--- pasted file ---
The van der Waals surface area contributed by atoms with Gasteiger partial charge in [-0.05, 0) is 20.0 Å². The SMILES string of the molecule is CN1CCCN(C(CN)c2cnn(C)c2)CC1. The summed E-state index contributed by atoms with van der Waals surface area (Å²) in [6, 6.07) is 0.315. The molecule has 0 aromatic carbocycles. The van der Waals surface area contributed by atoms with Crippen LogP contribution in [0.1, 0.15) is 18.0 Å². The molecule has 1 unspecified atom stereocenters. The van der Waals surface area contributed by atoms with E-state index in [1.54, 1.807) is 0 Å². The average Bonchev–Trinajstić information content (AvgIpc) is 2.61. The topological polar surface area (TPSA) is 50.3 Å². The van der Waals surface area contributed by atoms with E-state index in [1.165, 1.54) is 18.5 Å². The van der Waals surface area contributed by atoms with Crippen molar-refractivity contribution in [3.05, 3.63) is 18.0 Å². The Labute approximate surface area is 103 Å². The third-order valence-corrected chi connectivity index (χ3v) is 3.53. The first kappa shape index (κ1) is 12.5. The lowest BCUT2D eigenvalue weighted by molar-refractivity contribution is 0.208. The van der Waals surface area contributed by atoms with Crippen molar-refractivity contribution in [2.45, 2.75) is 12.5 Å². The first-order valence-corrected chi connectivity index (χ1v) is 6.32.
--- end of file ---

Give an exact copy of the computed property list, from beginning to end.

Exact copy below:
The van der Waals surface area contributed by atoms with Gasteiger partial charge in [-0.05, 0) is 20.0 Å². The SMILES string of the molecule is CN1CCCN(C(CN)c2cnn(C)c2)CC1. The summed E-state index contributed by atoms with van der Waals surface area (Å²) in [6, 6.07) is 0.315. The molecule has 0 aromatic carbocycles. The van der Waals surface area contributed by atoms with Crippen LogP contribution in [0.1, 0.15) is 18.0 Å². The molecule has 1 unspecified atom stereocenters. The van der Waals surface area contributed by atoms with E-state index in [1.54, 1.807) is 0 Å². The average Bonchev–Trinajstić information content (AvgIpc) is 2.61. The topological polar surface area (TPSA) is 50.3 Å². The van der Waals surface area contributed by atoms with E-state index in [1.165, 1.54) is 18.5 Å². The van der Waals surface area contributed by atoms with Crippen molar-refractivity contribution in [3.05, 3.63) is 18.0 Å². The Labute approximate surface area is 103 Å². The third-order valence-corrected chi connectivity index (χ3v) is 3.53. The first kappa shape index (κ1) is 12.5. The lowest BCUT2D eigenvalue weighted by molar-refractivity contribution is 0.208. The van der Waals surface area contributed by atoms with Crippen molar-refractivity contribution in [2.45, 2.75) is 12.5 Å². The first-order valence-corrected chi connectivity index (χ1v) is 6.32.